Neurohormonal Modulation of the Innate Immune System is Pro-inflammatory in the Pre-hypertensive Spontaneously Hypertensive Rat, a Genetic Model of Essential Hypertension
Rationale: Inflammation and autonomic dysfunction contribute to the pathophysiology of hypertension. Cholinergic stimulation suppresses innate immune responses. Angiotensin II induces hypertension and is associated with pro-inflammatory immune responses.
Objective: Our goal was to define the innate immune response in a model of genetic hypertension and the influence of cholinergic stimulation and Ang II.
Methods and Results: Studies were conducted on 4-5 week old pre-hypertensive Spontaneously Hypertensive Rats (SHR) and age matched normotensive control, Wistar Kyoto (WKY) rats. Isolated splenocytes were pre-exposed to nicotine or Ang II prior to Toll-like Receptor (TLR) activation. Culture supernatants were tested for cytokines (TNFα, IL-10, and IL-6). TLR-mediated cytokine responses were most pronounced with TLR7/8 and TLR9 activation and similar between WKY and SHR. Nicotine and Ang II enhanced this TLR mediated IL-6 response in pre-hypertensive SHR splenocytes. In contrast, nicotine suppressed the TLR mediated IL-6 response in WKY, while Ang II had no effect. In vivo, nicotine enhanced plasma levels of TLR7/8 mediated IL-6 and IL-1β in pre-hypertensive SHR, but suppressed these responses in WKY. Flow cytometry revealed an increase in a CD161+ innate immune cell population, which was enhanced by nicotine in the pre-hypertensive SHR spleen, but not in WKY.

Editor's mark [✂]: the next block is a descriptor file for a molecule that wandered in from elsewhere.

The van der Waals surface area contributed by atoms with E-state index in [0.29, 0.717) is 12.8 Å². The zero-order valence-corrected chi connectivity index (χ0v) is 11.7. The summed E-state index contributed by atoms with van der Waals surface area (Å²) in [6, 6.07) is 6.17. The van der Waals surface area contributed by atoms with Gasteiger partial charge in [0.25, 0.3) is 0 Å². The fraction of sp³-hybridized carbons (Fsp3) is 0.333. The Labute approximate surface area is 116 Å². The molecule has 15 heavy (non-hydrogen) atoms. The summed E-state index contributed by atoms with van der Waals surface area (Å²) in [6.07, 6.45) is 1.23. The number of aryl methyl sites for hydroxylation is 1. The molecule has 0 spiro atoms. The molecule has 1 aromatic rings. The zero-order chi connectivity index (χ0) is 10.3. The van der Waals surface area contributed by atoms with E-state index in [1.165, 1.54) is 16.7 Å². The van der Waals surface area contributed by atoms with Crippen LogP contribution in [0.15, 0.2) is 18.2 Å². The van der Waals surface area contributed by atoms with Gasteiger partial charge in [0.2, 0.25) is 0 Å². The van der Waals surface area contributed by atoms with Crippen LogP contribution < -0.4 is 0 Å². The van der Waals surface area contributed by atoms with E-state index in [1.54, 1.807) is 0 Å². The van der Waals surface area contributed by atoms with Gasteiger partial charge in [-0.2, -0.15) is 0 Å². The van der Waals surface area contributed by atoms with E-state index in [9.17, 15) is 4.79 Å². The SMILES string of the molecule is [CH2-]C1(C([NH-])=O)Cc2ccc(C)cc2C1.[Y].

Conclusions: There is a pronounced anti-inflammatory nicotinic/cholinergic modulation of the innate immune system in WKY, which is reversed in pre-hypertensive SHR. The results support the novel concept that neurohormonal regulation of the innate immune system plays a role in the pathogenesis of genetic hypertension and provide putative molecular targets for treatment of hypertension.
- Received July 11, 2012.
- Accepted August 17, 2012.
- Copyright © 2012, American Heart Association